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(Credit: Lindsay Melbourne)

Music

Five things we learned from the War Child charity concert

As soon as I caught wind of the War Child charity concert at Bristol’s O2 Academy, I knew it would be an occasion I wouldn’t want to miss out on. As if IDLES headlining the event wasn’t enough, Bristol trip-hop pioneers Portishead were on the bill to play their first live set together since 2015.

Tickets for the War Child benefit concert were made available through a £10 donation prize draw, with the winners selected at random. All proceeds were subsequently donated to War Child UK, which is working tenaciously across Ukraine to help those in need as families continue to flee the Russian invasion.

Lucky enough to get tickets to this once-in-a-lifetime event, I set off for the west of the country on the afternoon of Monday, May 2nd, heading to the O2 Academy in time to catch a blinding performance by Katy J Pearson.

Throughout the evening, we had the chance to see exciting up-and-comers like Billy Nomates and Wilderman, a jaw-dropping rarity, namely Portishead, and, of course, Bristol’s punk royalty, IDLES. To top it all off, we won one of the raffle prizes and now have two tickets to one of Bristol’s exciting festivals later this summer; quite the evening by all accounts.

The concert was an unmitigated success and, below, we uncover five things we learned from the concert.

Five things we learned from the War Child charity concert:

Portishead have still got it

Despite being crushingly brief, Portishead managed to pack some of their greatest tracks into their 30-minute set. After the charity raffle, it was announced that Portishead would take to the stage at 9pm. By five minutes to the hour, the main arena was packed to the rafters as all 1,600 attendees stretched and strained to get a good view of the trip-hop trio as they entered the stage.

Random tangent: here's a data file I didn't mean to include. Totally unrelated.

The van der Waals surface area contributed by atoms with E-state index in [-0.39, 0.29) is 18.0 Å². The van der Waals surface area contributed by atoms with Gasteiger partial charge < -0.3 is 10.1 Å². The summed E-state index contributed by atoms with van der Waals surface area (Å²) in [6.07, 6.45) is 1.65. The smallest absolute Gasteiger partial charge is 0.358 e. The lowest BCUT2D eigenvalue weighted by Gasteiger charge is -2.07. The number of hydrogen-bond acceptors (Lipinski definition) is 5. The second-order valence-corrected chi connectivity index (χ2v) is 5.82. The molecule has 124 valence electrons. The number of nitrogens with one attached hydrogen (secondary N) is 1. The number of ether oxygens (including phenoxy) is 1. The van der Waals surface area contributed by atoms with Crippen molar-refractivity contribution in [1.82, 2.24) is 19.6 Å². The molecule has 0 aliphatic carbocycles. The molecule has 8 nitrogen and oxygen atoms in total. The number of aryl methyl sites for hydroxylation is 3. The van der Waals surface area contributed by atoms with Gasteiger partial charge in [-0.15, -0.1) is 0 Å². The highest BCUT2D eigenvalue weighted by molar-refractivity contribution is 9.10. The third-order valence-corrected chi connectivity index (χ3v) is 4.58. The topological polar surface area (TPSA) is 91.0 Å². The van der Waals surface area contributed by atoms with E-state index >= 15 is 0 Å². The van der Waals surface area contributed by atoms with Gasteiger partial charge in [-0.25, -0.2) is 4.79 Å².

The applause dimmed as frontwoman Beth Gibbons took to the microphone with her vulnerable yet domineering presence silencing the crowd in their anticipation. They kicked off the set with ‘Mysterons’ from their seminal debut album, Dummy. Immediately I was shocked by the faultless sound of Gibbons’ vocals, which appear to have aged not one day since the release of Dummy back in 1994.

Later, Portishead played ‘Wandering Star’ and then dipped into their 2008 comeback album, Third, to play ‘Magic Doors’ and the brooding acoustic number ‘The Rip’, which Adrian Utley played perfectly. The set was closed with the emotive Dummy hit ‘Roads’, which holds the eerily fitting lyrics: “We’ve got a war to fight”.

Portishead’s Adrian Utley likes to rock out with the punks

As Joe Talbot and the band took to the stage, the audience began to move to the riotous sound that can only come from IDLES. After recovering from the mosh-pit reaction to the first few songs of the set, I saw Adrian Utley, the Portishead guitarist, lurking to the right of the stage.

Much to my surprise and delight, Utley grabbed his guitar and came forwards to join IDLES in time for the disarming and gentle introduction to ‘The Beachland Ballroom’ from CRAWLER. The track rolled forth with growing intensity as Utley added waves of rhythm guitar. By the end, the pulsing track had morphed into its heavier outro, with Utley thrashing out chords and Talbot screaming the refrain: “Damage!”